This is the second of two inspired letters that Paul wrote to his “son in the faith,” Timothy, which the text itself confirms in verses 1:2 and 2:1.
Some critics challenge Paul’s authorship of this particular letter as pseudopigraphal (means “false pen,” meaning that the person named as the author did not write it) on the basis of his declaration of apostleship. The argument goes that if it really was Paul, he wrote an intimate letter to his “son” who would neither have failed to recognize nor accept his assertion. To this I say that he mentions many other things in this letter that Timothy already knew as well. Look, I write a lot, and I say the same things all the time. It isn’t that hard to imagine that Paul said some familiar and well-known truths more than once. The reason for such criticism is something I have stated before, and it is simply the attempt of theological liberal people to challenge the inerrancy and sufficiency of Scripture. Sadly, many of these so-called theologians claim Christ as master, and yet will not believe His word. I guess it’s pretty obvious just from that statement how I feel about that.
To catch us up to what has been happening in Paul’s world that brings us to this point, Paul had been set free after his first imprisonment in Rome. He visited the churches in Asia again, there is some evidence he actually did reach the Iberian peninsula (Spain), and he was basically running around preaching Christ and planting churches and discipling people. About 5 or 6 years pass, and this letter (AD 66 or 67) finds Paul not in a rented house, but in Mamartine Prison, a disgusting, multilevel hole in the ground that has a spring at the bottom, and a big door that can be opened to let the main Roman sewer line flood the place to clean it out of filth and bodies, dead or soon-to-be dead, because this was a means of mass execution. That’s right, they could just drown the whole prison and then let the bodies wash out with the sewage. What a horrible way to die. It was not the only means that was used, however, and it was not so with Paul or Peter who was imprisoned there near the end of his ministry as well.
Mamartine Prison was also a place to keep war captives and political prisoners before their sometimes public executions. An example that some may be familiar with would include Vercingetorix, king of the Gaul after his defeat by Julius Caesar in 52 BC. As a Roman citizen, Paul’s sentence could not legally be crucifixion, and so was beheaded. Interestingly, the carcere publia was not used for long term incarcerations. It could be used for a drunk tank, but there were other places used for that in the city. Mamartine was typically a place that was not clean, people were chained to walls or each other, and sometimes were even starved to death. Today, there is a building that is over the prison, which houses two places of Roman Catholic ritual, but in Paul’s day was simply a covered hole in the ground, the only entrance to the prison. This is where Paul finds himself, facing execution, as he begins this letter.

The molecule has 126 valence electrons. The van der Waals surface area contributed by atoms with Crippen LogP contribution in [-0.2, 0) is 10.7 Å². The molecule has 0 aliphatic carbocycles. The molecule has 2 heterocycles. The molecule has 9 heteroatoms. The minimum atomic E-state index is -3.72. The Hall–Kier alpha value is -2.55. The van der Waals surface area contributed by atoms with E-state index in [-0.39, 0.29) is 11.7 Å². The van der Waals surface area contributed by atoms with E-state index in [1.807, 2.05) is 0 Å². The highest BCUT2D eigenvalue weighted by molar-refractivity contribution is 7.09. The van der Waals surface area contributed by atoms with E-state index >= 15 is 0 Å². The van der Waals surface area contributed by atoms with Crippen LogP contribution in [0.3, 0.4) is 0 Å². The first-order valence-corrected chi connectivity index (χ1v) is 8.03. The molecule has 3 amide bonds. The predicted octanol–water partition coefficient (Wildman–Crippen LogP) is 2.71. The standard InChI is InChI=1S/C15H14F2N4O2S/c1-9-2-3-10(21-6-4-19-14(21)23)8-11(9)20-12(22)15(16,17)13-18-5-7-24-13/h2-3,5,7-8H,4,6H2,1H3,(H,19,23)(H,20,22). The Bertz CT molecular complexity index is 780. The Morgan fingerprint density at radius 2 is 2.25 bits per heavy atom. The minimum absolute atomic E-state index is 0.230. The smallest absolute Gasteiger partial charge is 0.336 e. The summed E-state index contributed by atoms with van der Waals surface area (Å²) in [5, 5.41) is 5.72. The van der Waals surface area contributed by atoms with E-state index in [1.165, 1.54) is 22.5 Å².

For this reason, this letter has often been referred to as Paul’s last will and testament. It may have been written to timothy, his son in Christ, but it has many things to say to us. Think of what a last will and testament does today. It outlines the last thoughts and wishes of the testator, certainly, but in the main, it gives those people that are left behind direction to follow after the death of the testator. The takeaway from this is that Paul is outlining what he wants people to do to follow Jesus, his own Master and Saviour.
A careful reading of the letter itself tells us a number of things, but the first is that Timothy was perhaps weakening in resolve where he was stationed in Ephesus. Paul’s first letter to him there was filled with the same kind of language, and it tells me that Timothy had his hands full and in fact may have been overwhelmed by the task of straightening out the gathering there. Timothy was Paul’s chosen successor. In Paul’s thinking, Timothy just HAD to remain strong so he could carry on Paul’s work, even though his own apostolic ministry was ending. Timothy may have been waning in his own exercise, evidenced by Paul’s strong message in 1:6 to “kindle afresh” God’s gift within Timothy, to live in “power, love, and a sound mind” instead of fear (1:7), not to be ashamed of Paul and the Lord but to willingly suffer for the gospel (1:8), and to hold on to the truth (1:13, 14). Timothy may have been weakening in resolve under the pressures of the situations in the gathering at Ephesus, and because of the persecution of Rome and the world in general, and this moved Paul to encourage Timothy generally to “be strong” (2:1) and to continue to “preach the word” (4:2).
This letter is about what I would expect from a “father” to a “son” in the faith. There are strong encouragements, and about 25 or so imperatives (things that must be done) in the letter, but not a great deal of doctrinal instruction. Why not? Because Timothy would have known it and been familiar with how to communicate it and when. However, he alludes to several key theological ideas, including salvation by God’s sovereign grace (1:9, 10 et al.), the person of Christ (2:8, 4:1, 8), and perseverance in trial (2:11-13). Paul also wrote the extremely important verses of 3:16, 17 about the inspiration of Scripture.
So let’s get into the book!